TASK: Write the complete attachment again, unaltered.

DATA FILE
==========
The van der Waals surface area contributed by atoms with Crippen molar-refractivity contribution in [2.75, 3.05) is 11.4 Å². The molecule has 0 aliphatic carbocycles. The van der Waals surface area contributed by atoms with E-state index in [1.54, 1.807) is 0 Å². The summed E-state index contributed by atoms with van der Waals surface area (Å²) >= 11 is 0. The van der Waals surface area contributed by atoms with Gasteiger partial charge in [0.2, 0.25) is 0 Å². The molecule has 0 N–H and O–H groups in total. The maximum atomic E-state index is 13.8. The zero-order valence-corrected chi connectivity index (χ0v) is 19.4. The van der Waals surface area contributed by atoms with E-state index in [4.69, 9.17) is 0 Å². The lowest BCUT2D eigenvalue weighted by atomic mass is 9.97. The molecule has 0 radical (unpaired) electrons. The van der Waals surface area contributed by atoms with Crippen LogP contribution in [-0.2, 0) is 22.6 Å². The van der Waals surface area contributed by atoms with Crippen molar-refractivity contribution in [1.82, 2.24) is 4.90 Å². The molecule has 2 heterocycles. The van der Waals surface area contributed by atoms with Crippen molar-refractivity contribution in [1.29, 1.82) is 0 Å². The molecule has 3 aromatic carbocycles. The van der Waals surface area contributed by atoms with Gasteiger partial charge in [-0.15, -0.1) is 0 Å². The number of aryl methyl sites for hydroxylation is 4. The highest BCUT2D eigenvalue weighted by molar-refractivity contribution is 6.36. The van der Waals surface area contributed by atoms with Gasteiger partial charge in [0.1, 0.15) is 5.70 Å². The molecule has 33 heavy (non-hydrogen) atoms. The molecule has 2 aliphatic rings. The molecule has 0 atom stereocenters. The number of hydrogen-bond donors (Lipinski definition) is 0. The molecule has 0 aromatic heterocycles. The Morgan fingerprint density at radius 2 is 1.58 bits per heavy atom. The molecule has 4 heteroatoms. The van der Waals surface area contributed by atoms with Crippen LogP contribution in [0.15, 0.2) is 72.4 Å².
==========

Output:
The van der Waals surface area contributed by atoms with Crippen molar-refractivity contribution in [2.75, 3.05) is 11.4 Å². The molecule has 0 aliphatic carbocycles. The van der Waals surface area contributed by atoms with E-state index in [1.54, 1.807) is 0 Å². The summed E-state index contributed by atoms with van der Waals surface area (Å²) >= 11 is 0. The van der Waals surface area contributed by atoms with Gasteiger partial charge in [0.2, 0.25) is 0 Å². The molecule has 0 N–H and O–H groups in total. The maximum atomic E-state index is 13.8. The zero-order valence-corrected chi connectivity index (χ0v) is 19.4. The van der Waals surface area contributed by atoms with E-state index in [4.69, 9.17) is 0 Å². The lowest BCUT2D eigenvalue weighted by atomic mass is 9.97. The molecule has 0 radical (unpaired) electrons. The van der Waals surface area contributed by atoms with Crippen LogP contribution in [-0.2, 0) is 22.6 Å². The van der Waals surface area contributed by atoms with Crippen molar-refractivity contribution in [1.82, 2.24) is 4.90 Å². The molecule has 2 heterocycles. The van der Waals surface area contributed by atoms with Crippen molar-refractivity contribution in [1.29, 1.82) is 0 Å². The molecule has 3 aromatic carbocycles. The van der Waals surface area contributed by atoms with Gasteiger partial charge in [-0.15, -0.1) is 0 Å². The number of aryl methyl sites for hydroxylation is 4. The highest BCUT2D eigenvalue weighted by molar-refractivity contribution is 6.36. The van der Waals surface area contributed by atoms with Gasteiger partial charge in [0.1, 0.15) is 5.70 Å². The molecule has 33 heavy (non-hydrogen) atoms. The molecule has 2 aliphatic rings. The molecule has 0 atom stereocenters. The number of hydrogen-bond donors (Lipinski definition) is 0. The molecule has 0 aromatic heterocycles. The Morgan fingerprint density at radius 2 is 1.58 bits per heavy atom. The molecule has 4 heteroatoms. The van der Waals surface area contributed by atoms with Crippen LogP contribution in [0.15, 0.2) is 72.4 Å².